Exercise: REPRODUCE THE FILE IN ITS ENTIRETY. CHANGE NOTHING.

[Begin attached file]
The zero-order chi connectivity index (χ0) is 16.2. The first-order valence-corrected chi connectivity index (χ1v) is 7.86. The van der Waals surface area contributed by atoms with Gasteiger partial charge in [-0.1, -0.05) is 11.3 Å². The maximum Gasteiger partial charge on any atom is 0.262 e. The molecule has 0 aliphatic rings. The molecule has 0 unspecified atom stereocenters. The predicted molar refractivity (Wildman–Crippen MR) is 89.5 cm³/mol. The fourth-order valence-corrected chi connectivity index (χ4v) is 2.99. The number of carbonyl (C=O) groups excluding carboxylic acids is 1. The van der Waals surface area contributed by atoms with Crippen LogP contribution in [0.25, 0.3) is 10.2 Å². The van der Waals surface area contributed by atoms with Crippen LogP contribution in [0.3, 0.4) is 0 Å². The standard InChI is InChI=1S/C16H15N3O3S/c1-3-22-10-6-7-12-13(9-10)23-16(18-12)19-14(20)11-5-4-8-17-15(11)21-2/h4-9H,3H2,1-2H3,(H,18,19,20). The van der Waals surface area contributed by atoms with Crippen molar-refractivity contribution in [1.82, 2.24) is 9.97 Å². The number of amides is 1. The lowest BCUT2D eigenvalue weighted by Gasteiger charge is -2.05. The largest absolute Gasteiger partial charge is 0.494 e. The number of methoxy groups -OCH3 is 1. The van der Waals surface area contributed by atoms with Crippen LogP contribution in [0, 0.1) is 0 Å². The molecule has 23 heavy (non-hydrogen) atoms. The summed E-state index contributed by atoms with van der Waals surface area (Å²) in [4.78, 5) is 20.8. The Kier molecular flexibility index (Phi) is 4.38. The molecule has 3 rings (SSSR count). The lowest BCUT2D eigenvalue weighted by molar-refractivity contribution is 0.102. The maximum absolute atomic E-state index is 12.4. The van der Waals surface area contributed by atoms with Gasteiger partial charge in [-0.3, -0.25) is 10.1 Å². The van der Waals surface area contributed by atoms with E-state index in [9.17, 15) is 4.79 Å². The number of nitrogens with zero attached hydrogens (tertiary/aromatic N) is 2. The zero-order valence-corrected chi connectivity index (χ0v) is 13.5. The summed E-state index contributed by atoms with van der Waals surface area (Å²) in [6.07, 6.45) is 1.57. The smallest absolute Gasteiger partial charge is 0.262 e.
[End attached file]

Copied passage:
The zero-order chi connectivity index (χ0) is 16.2. The first-order valence-corrected chi connectivity index (χ1v) is 7.86. The van der Waals surface area contributed by atoms with Gasteiger partial charge in [-0.1, -0.05) is 11.3 Å². The maximum Gasteiger partial charge on any atom is 0.262 e. The molecule has 0 aliphatic rings. The molecule has 0 unspecified atom stereocenters. The predicted molar refractivity (Wildman–Crippen MR) is 89.5 cm³/mol. The fourth-order valence-corrected chi connectivity index (χ4v) is 2.99. The number of carbonyl (C=O) groups excluding carboxylic acids is 1. The van der Waals surface area contributed by atoms with Crippen LogP contribution in [0.25, 0.3) is 10.2 Å². The van der Waals surface area contributed by atoms with Crippen LogP contribution in [0.3, 0.4) is 0 Å². The standard InChI is InChI=1S/C16H15N3O3S/c1-3-22-10-6-7-12-13(9-10)23-16(18-12)19-14(20)11-5-4-8-17-15(11)21-2/h4-9H,3H2,1-2H3,(H,18,19,20). The van der Waals surface area contributed by atoms with Crippen molar-refractivity contribution in [1.82, 2.24) is 9.97 Å². The number of amides is 1. The lowest BCUT2D eigenvalue weighted by Gasteiger charge is -2.05. The largest absolute Gasteiger partial charge is 0.494 e. The number of methoxy groups -OCH3 is 1. The van der Waals surface area contributed by atoms with Crippen LogP contribution in [0, 0.1) is 0 Å². The molecule has 23 heavy (non-hydrogen) atoms. The summed E-state index contributed by atoms with van der Waals surface area (Å²) in [4.78, 5) is 20.8. The Kier molecular flexibility index (Phi) is 4.38. The molecule has 3 rings (SSSR count). The lowest BCUT2D eigenvalue weighted by molar-refractivity contribution is 0.102. The maximum absolute atomic E-state index is 12.4. The van der Waals surface area contributed by atoms with Gasteiger partial charge in [-0.3, -0.25) is 10.1 Å². The van der Waals surface area contributed by atoms with E-state index in [9.17, 15) is 4.79 Å². The number of nitrogens with zero attached hydrogens (tertiary/aromatic N) is 2. The zero-order valence-corrected chi connectivity index (χ0v) is 13.5. The summed E-state index contributed by atoms with van der Waals surface area (Å²) in [6.07, 6.45) is 1.57. The smallest absolute Gasteiger partial charge is 0.262 e.